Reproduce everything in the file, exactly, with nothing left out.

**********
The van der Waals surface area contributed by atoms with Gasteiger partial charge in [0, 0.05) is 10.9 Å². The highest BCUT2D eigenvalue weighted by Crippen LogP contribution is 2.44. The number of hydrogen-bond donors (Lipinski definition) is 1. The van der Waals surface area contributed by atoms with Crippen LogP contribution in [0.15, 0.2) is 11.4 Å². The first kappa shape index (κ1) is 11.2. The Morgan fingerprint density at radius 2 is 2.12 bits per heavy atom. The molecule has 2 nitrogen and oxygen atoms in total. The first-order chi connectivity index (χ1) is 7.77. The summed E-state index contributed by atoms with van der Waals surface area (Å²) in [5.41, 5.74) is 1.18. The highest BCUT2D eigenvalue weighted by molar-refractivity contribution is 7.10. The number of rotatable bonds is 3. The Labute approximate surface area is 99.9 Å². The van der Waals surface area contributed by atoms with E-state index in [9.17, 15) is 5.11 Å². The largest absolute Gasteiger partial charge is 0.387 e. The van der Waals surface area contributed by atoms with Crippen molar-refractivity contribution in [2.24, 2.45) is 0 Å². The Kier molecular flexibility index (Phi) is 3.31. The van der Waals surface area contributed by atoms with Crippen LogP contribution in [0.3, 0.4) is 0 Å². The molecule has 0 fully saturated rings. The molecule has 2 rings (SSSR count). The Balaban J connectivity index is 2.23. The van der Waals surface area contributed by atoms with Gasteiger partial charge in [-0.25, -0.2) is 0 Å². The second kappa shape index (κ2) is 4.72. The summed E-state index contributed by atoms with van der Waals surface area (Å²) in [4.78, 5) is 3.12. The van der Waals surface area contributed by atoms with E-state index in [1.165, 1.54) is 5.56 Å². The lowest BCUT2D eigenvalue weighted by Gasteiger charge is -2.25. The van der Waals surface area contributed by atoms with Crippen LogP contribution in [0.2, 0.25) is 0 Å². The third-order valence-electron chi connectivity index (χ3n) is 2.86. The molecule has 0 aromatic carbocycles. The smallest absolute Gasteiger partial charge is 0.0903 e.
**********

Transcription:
The van der Waals surface area contributed by atoms with Gasteiger partial charge in [0, 0.05) is 10.9 Å². The highest BCUT2D eigenvalue weighted by Crippen LogP contribution is 2.44. The number of hydrogen-bond donors (Lipinski definition) is 1. The van der Waals surface area contributed by atoms with Crippen LogP contribution in [0.15, 0.2) is 11.4 Å². The first kappa shape index (κ1) is 11.2. The Morgan fingerprint density at radius 2 is 2.12 bits per heavy atom. The molecule has 2 nitrogen and oxygen atoms in total. The first-order chi connectivity index (χ1) is 7.77. The summed E-state index contributed by atoms with van der Waals surface area (Å²) in [5.41, 5.74) is 1.18. The highest BCUT2D eigenvalue weighted by molar-refractivity contribution is 7.10. The number of rotatable bonds is 3. The Labute approximate surface area is 99.9 Å². The van der Waals surface area contributed by atoms with E-state index in [9.17, 15) is 5.11 Å². The largest absolute Gasteiger partial charge is 0.387 e. The van der Waals surface area contributed by atoms with Crippen molar-refractivity contribution in [2.24, 2.45) is 0 Å². The Kier molecular flexibility index (Phi) is 3.31. The van der Waals surface area contributed by atoms with Crippen LogP contribution in [0.3, 0.4) is 0 Å². The molecule has 0 fully saturated rings. The molecule has 2 rings (SSSR count). The Balaban J connectivity index is 2.23. The van der Waals surface area contributed by atoms with Gasteiger partial charge in [-0.25, -0.2) is 0 Å². The second kappa shape index (κ2) is 4.72. The summed E-state index contributed by atoms with van der Waals surface area (Å²) in [4.78, 5) is 3.12. The van der Waals surface area contributed by atoms with E-state index in [1.165, 1.54) is 5.56 Å². The lowest BCUT2D eigenvalue weighted by Gasteiger charge is -2.25. The van der Waals surface area contributed by atoms with Crippen LogP contribution in [0.2, 0.25) is 0 Å². The third-order valence-electron chi connectivity index (χ3n) is 2.86. The molecule has 0 aromatic carbocycles. The smallest absolute Gasteiger partial charge is 0.0903 e.